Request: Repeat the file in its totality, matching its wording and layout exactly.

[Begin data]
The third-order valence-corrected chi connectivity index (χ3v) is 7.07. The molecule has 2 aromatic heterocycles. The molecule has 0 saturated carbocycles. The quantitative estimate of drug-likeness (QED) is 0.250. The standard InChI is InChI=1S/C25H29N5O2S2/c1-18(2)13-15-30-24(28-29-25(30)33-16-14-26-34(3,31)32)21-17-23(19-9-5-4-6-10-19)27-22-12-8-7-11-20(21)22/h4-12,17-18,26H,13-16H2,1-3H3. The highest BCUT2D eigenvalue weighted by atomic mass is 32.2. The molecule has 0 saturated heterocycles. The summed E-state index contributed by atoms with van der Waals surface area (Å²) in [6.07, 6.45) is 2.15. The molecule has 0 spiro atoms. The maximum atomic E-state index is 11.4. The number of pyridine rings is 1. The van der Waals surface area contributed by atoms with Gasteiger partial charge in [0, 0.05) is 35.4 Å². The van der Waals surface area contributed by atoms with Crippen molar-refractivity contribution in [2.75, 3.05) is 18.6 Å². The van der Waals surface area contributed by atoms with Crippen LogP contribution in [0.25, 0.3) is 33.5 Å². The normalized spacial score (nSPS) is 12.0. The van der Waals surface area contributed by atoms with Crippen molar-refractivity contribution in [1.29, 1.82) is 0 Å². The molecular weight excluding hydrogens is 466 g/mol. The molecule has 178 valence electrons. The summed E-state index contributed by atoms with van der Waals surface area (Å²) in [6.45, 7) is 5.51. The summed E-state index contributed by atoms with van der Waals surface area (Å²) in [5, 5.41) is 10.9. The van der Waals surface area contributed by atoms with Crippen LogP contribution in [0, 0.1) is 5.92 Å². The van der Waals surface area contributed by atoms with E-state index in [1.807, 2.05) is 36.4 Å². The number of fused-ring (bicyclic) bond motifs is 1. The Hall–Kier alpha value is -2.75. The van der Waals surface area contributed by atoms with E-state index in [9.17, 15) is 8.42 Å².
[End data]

The third-order valence-corrected chi connectivity index (χ3v) is 7.07. The molecule has 2 aromatic heterocycles. The molecule has 0 saturated carbocycles. The quantitative estimate of drug-likeness (QED) is 0.250. The standard InChI is InChI=1S/C25H29N5O2S2/c1-18(2)13-15-30-24(28-29-25(30)33-16-14-26-34(3,31)32)21-17-23(19-9-5-4-6-10-19)27-22-12-8-7-11-20(21)22/h4-12,17-18,26H,13-16H2,1-3H3. The highest BCUT2D eigenvalue weighted by atomic mass is 32.2. The molecule has 0 saturated heterocycles. The summed E-state index contributed by atoms with van der Waals surface area (Å²) in [6.07, 6.45) is 2.15. The molecule has 0 spiro atoms. The maximum atomic E-state index is 11.4. The number of pyridine rings is 1. The van der Waals surface area contributed by atoms with Gasteiger partial charge in [0, 0.05) is 35.4 Å². The van der Waals surface area contributed by atoms with Crippen molar-refractivity contribution in [2.75, 3.05) is 18.6 Å². The van der Waals surface area contributed by atoms with Crippen LogP contribution in [0.25, 0.3) is 33.5 Å². The normalized spacial score (nSPS) is 12.0. The van der Waals surface area contributed by atoms with Crippen molar-refractivity contribution in [1.29, 1.82) is 0 Å². The molecular weight excluding hydrogens is 466 g/mol. The molecule has 178 valence electrons. The summed E-state index contributed by atoms with van der Waals surface area (Å²) in [6.45, 7) is 5.51. The summed E-state index contributed by atoms with van der Waals surface area (Å²) in [5, 5.41) is 10.9. The van der Waals surface area contributed by atoms with Crippen LogP contribution in [0, 0.1) is 5.92 Å². The van der Waals surface area contributed by atoms with E-state index in [1.807, 2.05) is 36.4 Å². The number of fused-ring (bicyclic) bond motifs is 1. The Hall–Kier alpha value is -2.75. The van der Waals surface area contributed by atoms with E-state index in [9.17, 15) is 8.42 Å².